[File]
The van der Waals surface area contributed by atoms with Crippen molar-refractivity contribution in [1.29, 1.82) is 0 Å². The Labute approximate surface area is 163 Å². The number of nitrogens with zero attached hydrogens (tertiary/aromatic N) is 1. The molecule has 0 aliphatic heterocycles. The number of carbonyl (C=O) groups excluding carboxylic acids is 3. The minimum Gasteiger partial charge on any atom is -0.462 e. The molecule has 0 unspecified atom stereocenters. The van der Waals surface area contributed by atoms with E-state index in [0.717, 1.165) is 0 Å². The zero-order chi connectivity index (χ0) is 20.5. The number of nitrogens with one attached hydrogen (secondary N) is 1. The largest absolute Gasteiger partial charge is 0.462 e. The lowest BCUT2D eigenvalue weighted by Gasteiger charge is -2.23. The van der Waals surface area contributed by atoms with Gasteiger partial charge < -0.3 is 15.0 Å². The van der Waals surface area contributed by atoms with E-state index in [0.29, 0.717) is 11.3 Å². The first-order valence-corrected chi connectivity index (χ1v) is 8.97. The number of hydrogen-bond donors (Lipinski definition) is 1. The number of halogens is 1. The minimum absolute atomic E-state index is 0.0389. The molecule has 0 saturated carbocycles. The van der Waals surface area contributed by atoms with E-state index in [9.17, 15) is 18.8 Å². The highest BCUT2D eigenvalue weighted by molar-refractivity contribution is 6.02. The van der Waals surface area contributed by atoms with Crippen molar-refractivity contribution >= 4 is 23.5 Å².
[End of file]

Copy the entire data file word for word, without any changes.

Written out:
The van der Waals surface area contributed by atoms with Crippen molar-refractivity contribution in [1.29, 1.82) is 0 Å². The Labute approximate surface area is 163 Å². The number of nitrogens with zero attached hydrogens (tertiary/aromatic N) is 1. The molecule has 0 aliphatic heterocycles. The number of carbonyl (C=O) groups excluding carboxylic acids is 3. The minimum Gasteiger partial charge on any atom is -0.462 e. The molecule has 0 unspecified atom stereocenters. The van der Waals surface area contributed by atoms with E-state index in [0.717, 1.165) is 0 Å². The zero-order chi connectivity index (χ0) is 20.5. The number of nitrogens with one attached hydrogen (secondary N) is 1. The largest absolute Gasteiger partial charge is 0.462 e. The lowest BCUT2D eigenvalue weighted by Gasteiger charge is -2.23. The van der Waals surface area contributed by atoms with Gasteiger partial charge < -0.3 is 15.0 Å². The van der Waals surface area contributed by atoms with E-state index in [0.29, 0.717) is 11.3 Å². The first-order valence-corrected chi connectivity index (χ1v) is 8.97. The number of hydrogen-bond donors (Lipinski definition) is 1. The number of halogens is 1. The minimum absolute atomic E-state index is 0.0389. The molecule has 0 saturated carbocycles. The van der Waals surface area contributed by atoms with E-state index in [9.17, 15) is 18.8 Å². The highest BCUT2D eigenvalue weighted by molar-refractivity contribution is 6.02. The van der Waals surface area contributed by atoms with Crippen molar-refractivity contribution >= 4 is 23.5 Å².